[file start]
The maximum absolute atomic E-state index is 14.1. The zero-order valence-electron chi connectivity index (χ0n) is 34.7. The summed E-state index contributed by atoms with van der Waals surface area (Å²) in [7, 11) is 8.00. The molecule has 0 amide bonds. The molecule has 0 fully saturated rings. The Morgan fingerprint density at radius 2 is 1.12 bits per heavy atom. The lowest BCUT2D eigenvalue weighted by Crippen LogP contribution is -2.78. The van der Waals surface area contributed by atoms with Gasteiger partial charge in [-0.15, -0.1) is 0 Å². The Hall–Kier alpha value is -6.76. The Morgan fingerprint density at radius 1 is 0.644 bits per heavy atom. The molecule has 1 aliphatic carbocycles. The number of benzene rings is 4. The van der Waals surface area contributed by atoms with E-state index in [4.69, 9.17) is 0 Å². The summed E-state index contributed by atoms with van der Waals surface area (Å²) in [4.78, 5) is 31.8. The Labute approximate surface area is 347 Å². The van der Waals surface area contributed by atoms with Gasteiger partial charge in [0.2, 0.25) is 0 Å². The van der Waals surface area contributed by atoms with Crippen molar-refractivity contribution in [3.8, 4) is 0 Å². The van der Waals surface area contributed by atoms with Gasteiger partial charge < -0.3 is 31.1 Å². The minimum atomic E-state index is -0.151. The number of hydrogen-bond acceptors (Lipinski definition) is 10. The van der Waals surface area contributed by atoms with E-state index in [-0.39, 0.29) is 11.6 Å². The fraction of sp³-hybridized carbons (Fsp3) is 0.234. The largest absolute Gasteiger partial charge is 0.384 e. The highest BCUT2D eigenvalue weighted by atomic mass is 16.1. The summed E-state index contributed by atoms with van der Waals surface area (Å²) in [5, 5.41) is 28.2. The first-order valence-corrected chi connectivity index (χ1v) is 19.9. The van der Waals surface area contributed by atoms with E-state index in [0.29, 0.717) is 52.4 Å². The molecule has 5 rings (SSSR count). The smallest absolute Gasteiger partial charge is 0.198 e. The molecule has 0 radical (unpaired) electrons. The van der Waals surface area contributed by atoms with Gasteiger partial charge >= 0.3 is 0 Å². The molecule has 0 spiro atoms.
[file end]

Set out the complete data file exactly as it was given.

The maximum absolute atomic E-state index is 14.1. The zero-order valence-electron chi connectivity index (χ0n) is 34.7. The summed E-state index contributed by atoms with van der Waals surface area (Å²) in [7, 11) is 8.00. The molecule has 0 amide bonds. The molecule has 0 fully saturated rings. The Morgan fingerprint density at radius 2 is 1.12 bits per heavy atom. The lowest BCUT2D eigenvalue weighted by Crippen LogP contribution is -2.78. The van der Waals surface area contributed by atoms with Gasteiger partial charge in [-0.15, -0.1) is 0 Å². The Hall–Kier alpha value is -6.76. The Morgan fingerprint density at radius 1 is 0.644 bits per heavy atom. The molecule has 1 aliphatic carbocycles. The number of benzene rings is 4. The van der Waals surface area contributed by atoms with E-state index in [4.69, 9.17) is 0 Å². The summed E-state index contributed by atoms with van der Waals surface area (Å²) in [4.78, 5) is 31.8. The Labute approximate surface area is 347 Å². The van der Waals surface area contributed by atoms with Gasteiger partial charge in [0.2, 0.25) is 0 Å². The van der Waals surface area contributed by atoms with Crippen molar-refractivity contribution in [3.8, 4) is 0 Å². The van der Waals surface area contributed by atoms with Gasteiger partial charge < -0.3 is 31.1 Å². The minimum atomic E-state index is -0.151. The number of hydrogen-bond acceptors (Lipinski definition) is 10. The van der Waals surface area contributed by atoms with E-state index in [-0.39, 0.29) is 11.6 Å². The fraction of sp³-hybridized carbons (Fsp3) is 0.234. The largest absolute Gasteiger partial charge is 0.384 e. The highest BCUT2D eigenvalue weighted by atomic mass is 16.1. The summed E-state index contributed by atoms with van der Waals surface area (Å²) in [5, 5.41) is 28.2. The first-order valence-corrected chi connectivity index (χ1v) is 19.9. The van der Waals surface area contributed by atoms with E-state index in [0.29, 0.717) is 52.4 Å². The molecule has 5 rings (SSSR count). The smallest absolute Gasteiger partial charge is 0.198 e. The molecule has 0 radical (unpaired) electrons. The van der Waals surface area contributed by atoms with Gasteiger partial charge >= 0.3 is 0 Å². The molecule has 0 spiro atoms.